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Math Help - Cantor-Bendixson Theorem, uniqueness

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    Cantor-Bendixson Theorem, uniqueness

    Prove that the decomposition

    F = P \cup S, P \cap S = \emptyset

    from the Cantor-Bendixson Theorem of a closed pointset F into a perfect set P and a countable set S determines uniquely P and S.

    I am not sure how to prove this. I would appreciate a few hints or suggestions. In our book, pointsets are subsets of Baire space. Also, a pointset is perfect if it is the body of a splitting tree. \mathcal{N} denotes Baire space. The decomposition comes from the Cantor-Bendixson Theorem:

    Every closed subset F of \mathcal{N} can be decomposed uniquely into two disjoint subsets F = P \cup S, P \cap S = \emptyset where P, the kernel of F, is perfect and S, the scattered part of F, is countable.

    Thanks.
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    MHF Contributor Drexel28's Avatar
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    Quote Originally Posted by pascal4542 View Post
    Prove that the decomposition

    F = P \cup S, P \cap S = \emptyset

    from the Cantor-Bendixson Theorem of a closed pointset F into a perfect set P and a countable set S determines uniquely P and S.

    I am not sure how to prove this. I would appreciate a few hints or suggestions. In our book, pointsets are subsets of Baire space. Also, a pointset is perfect if it is the body of a splitting tree. \mathcal{N} denotes Baire space. The decomposition comes from the Cantor-Bendixson Theorem:

    Every closed subset F of \mathcal{N} can be decomposed uniquely into two disjoint subsets F = P \cup S, P \cap S = \emptyset where P, the kernel of F, is perfect and S, the scattered part of F, is countable.

    Thanks.
    I might be able to help but you're definitions are different enough from mine that I feel like I need to ask.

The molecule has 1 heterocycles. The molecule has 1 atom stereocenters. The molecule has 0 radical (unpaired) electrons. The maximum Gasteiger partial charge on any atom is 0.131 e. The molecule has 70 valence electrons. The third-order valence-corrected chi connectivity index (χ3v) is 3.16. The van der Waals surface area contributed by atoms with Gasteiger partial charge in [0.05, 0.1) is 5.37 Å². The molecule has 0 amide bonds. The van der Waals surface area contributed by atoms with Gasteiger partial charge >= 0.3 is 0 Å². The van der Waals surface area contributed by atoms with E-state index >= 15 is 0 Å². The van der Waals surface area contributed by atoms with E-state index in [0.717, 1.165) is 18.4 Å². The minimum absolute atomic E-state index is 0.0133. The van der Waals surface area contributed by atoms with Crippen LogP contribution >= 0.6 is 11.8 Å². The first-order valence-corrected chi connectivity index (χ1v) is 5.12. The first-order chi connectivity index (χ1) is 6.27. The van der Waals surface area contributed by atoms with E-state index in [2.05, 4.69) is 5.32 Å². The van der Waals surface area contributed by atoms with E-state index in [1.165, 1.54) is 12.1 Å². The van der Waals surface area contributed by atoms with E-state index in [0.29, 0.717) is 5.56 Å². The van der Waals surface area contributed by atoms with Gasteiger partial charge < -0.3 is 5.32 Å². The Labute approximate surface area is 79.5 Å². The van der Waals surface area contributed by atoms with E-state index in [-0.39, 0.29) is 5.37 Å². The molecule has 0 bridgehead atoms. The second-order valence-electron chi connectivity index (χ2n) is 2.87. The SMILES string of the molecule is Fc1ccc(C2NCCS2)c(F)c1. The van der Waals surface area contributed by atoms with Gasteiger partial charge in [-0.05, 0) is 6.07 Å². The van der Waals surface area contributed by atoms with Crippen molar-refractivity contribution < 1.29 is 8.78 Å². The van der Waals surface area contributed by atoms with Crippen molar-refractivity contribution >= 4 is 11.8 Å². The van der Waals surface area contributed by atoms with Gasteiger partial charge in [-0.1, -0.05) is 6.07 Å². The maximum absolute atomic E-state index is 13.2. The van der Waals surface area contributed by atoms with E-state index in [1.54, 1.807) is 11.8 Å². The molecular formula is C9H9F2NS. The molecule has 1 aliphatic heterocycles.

I define the Cantor-Bendixson theorem to be "a closed subset of a Polish space may be written as the disjoint union of a perfect set and an at most countable set", yeah?
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    Quote Originally Posted by Drexel28 View Post
    I might be able to help but you're definitions are different enough from mine that I feel like I need to ask.

    I define the Cantor-Bendixson theorem to be "a closed subset of a Polish space may be written as the disjoint union of a perfect set and an at most countable set", yeah?
    It is fine to use this version because we have covered what Polish spaces are, so yes, this version is fine to use.
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    MHF Contributor Drexel28's Avatar
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    Quote Originally Posted by pascal4542 View Post
    It is fine to use this version because we have covered what Polish spaces are, so yes, this version is fine to use.
    So is your question then to prove the representation is unique?
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    Yes that is what I need help with. I don't see how to do that.
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    Quote Originally Posted by pascal4542 View Post
    Yes that is what I need help with. I don't see how to do that.
    The same question was posted here: S.O.S. Mathematics CyberBoard :: View topic - Cantor-Bendixson Theorem, uniqueness
    I wish the poster mentioned such thing - so that they do not waste the time of helpers. I've tried to answer the question there, so far the OP did not answer whether my answer is satisfactory for him.

    The terminology follows the books Notes on set theory by Yiannis Moschovakis. (From what I have read so far, I can say it's a good book.) This question is Problem x10.2 from that book.
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